What Does Equitable Division Mean in a Divorce?
Upon divorce, Georgia law calls for equitable division of marital property. Equitable division does not necessarily mean equal. Equitable means fair.
A Georgia judge will order division of marital property, so long as it is fair. This may, but does not necessarily mean each spouse will receive an equal portion of the marital property.
How Does Georgia Determine Equitable Distribution
While equitable division does generally result in equal division of marital property (50/50), a number of factors could result in one spouse receiving a greater portion of marital property. When determining how to equitably divide marital property, the court will consider:
1. The conduct of the parties,
2. The length of the marriage,
3. Each spouse's contributions toward the acquisition and maintenance of the marital property,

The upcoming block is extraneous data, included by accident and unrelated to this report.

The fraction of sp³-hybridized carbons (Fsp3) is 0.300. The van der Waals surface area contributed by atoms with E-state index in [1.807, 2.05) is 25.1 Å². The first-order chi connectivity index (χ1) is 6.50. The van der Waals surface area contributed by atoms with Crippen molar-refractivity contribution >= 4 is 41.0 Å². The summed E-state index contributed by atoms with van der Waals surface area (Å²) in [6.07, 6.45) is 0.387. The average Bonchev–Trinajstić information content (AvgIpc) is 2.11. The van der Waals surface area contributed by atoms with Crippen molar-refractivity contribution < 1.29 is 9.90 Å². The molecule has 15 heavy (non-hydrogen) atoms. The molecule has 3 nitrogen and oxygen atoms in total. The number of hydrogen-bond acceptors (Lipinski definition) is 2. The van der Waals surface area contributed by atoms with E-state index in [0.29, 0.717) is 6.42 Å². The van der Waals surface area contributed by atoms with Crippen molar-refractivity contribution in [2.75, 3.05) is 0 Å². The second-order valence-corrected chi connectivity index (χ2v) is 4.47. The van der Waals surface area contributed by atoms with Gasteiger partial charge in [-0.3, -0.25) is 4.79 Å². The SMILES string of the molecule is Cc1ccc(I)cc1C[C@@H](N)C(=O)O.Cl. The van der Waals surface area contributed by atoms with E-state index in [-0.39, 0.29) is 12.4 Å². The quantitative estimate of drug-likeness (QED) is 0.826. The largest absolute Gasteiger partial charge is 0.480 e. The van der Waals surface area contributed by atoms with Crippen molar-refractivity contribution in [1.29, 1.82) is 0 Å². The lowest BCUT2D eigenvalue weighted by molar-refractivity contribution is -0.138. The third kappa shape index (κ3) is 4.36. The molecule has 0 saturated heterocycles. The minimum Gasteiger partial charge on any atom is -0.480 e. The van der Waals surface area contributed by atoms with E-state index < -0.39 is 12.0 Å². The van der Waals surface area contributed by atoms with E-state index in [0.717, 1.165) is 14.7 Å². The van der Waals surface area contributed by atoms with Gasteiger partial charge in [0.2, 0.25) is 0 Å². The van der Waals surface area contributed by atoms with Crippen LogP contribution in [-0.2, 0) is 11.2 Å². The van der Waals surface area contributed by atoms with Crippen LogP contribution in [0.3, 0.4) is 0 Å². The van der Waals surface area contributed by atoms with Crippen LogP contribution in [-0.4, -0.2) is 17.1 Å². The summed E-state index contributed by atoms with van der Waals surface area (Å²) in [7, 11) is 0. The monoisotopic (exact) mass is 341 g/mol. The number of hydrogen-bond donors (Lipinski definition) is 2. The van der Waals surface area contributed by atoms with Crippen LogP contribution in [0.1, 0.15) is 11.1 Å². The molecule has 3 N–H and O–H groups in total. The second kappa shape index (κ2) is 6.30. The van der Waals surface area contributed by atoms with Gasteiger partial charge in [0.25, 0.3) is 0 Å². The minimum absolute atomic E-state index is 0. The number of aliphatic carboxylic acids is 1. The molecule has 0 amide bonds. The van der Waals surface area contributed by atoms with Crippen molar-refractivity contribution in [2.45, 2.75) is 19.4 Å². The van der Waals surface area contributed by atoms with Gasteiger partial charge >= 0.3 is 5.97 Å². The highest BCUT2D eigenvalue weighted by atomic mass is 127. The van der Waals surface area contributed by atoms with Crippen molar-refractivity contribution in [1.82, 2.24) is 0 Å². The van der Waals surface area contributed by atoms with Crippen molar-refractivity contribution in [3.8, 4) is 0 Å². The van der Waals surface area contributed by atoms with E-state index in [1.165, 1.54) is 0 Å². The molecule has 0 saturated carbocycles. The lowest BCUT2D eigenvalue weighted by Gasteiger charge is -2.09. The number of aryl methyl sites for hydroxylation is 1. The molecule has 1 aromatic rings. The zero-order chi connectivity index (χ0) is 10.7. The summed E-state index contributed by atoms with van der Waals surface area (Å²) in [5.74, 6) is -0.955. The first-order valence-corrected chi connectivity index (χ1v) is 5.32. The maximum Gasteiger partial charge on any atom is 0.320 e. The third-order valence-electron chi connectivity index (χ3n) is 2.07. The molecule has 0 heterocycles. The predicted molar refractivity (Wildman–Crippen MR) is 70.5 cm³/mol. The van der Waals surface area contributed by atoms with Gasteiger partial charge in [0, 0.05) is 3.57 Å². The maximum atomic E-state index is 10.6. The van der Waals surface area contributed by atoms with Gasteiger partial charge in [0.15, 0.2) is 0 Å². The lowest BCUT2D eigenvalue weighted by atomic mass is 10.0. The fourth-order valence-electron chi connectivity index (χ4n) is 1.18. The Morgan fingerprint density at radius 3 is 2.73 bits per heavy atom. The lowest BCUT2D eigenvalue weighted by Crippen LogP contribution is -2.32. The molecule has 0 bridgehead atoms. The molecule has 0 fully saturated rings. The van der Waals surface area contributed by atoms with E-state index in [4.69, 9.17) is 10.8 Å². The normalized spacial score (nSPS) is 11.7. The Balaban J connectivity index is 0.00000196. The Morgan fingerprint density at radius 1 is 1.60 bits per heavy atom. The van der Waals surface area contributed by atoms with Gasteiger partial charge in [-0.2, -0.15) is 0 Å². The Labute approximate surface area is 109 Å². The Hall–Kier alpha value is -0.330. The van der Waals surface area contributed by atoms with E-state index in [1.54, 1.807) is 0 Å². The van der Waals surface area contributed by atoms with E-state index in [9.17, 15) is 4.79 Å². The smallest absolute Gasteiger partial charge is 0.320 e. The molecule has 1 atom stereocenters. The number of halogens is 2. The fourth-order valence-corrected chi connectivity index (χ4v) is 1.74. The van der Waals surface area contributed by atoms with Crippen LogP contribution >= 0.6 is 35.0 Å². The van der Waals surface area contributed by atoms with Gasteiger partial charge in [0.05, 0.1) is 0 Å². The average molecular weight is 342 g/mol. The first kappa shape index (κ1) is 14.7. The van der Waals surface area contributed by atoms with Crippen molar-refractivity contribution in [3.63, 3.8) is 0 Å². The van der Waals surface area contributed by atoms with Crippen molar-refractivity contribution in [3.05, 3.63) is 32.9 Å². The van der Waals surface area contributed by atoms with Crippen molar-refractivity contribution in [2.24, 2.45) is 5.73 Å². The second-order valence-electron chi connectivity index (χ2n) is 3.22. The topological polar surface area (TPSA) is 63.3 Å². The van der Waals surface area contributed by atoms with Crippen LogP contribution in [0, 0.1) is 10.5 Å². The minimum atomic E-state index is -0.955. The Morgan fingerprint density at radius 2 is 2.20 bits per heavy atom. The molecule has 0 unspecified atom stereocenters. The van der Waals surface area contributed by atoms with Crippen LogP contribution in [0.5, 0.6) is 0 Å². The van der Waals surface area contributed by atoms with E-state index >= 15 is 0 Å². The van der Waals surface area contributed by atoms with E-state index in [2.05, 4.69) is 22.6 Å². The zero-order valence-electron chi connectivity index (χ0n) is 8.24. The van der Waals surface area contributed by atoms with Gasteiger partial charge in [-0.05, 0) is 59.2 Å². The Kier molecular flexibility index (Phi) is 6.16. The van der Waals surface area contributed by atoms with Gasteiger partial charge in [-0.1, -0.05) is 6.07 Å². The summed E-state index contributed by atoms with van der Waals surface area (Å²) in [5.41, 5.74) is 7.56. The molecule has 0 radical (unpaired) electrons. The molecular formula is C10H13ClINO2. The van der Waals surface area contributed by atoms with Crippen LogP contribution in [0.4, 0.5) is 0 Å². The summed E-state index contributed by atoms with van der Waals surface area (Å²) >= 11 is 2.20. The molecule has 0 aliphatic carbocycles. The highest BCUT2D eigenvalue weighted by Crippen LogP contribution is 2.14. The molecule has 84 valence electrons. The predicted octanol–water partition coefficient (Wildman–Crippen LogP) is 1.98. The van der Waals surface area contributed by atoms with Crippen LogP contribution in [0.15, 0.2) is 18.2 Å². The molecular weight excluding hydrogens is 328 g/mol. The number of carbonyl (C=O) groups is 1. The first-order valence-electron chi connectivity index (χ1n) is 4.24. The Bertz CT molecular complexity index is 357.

4. Each spouse's contributions toward the family unit,
5. The parties' intent concerning ownership of the property, and
6. Any separate property each spouse may have.
Asset Division is Not Modifiable
While alimony, child support and child custody are modifiable after a divorce, equitable division of marital property is not modifiable. Once a determination is made by a Georgia judge or jury regarding the distribution of marital property, and an Order has been entered, the property is no longer modifiable.
If a party wishes to modify the distribution of marital property in their divorce, there are only a few exceptions to the general rule that property division is not modifiable. A party may request that the presiding judge revoke or modify his or her decision, file a motion to set aside the divorce decree, or seek an appeal of the final judgment.
The moving party's best chances for modifying a court's Final Order on equitable division of property are to prove a claim based on fraud or duress. The moving party must showthat the opposing party fraudulently deceived them on a significant matter, or that they were forced into an agreement by extreme, unfair pressure from the other party.
Written by: Rebekah Ann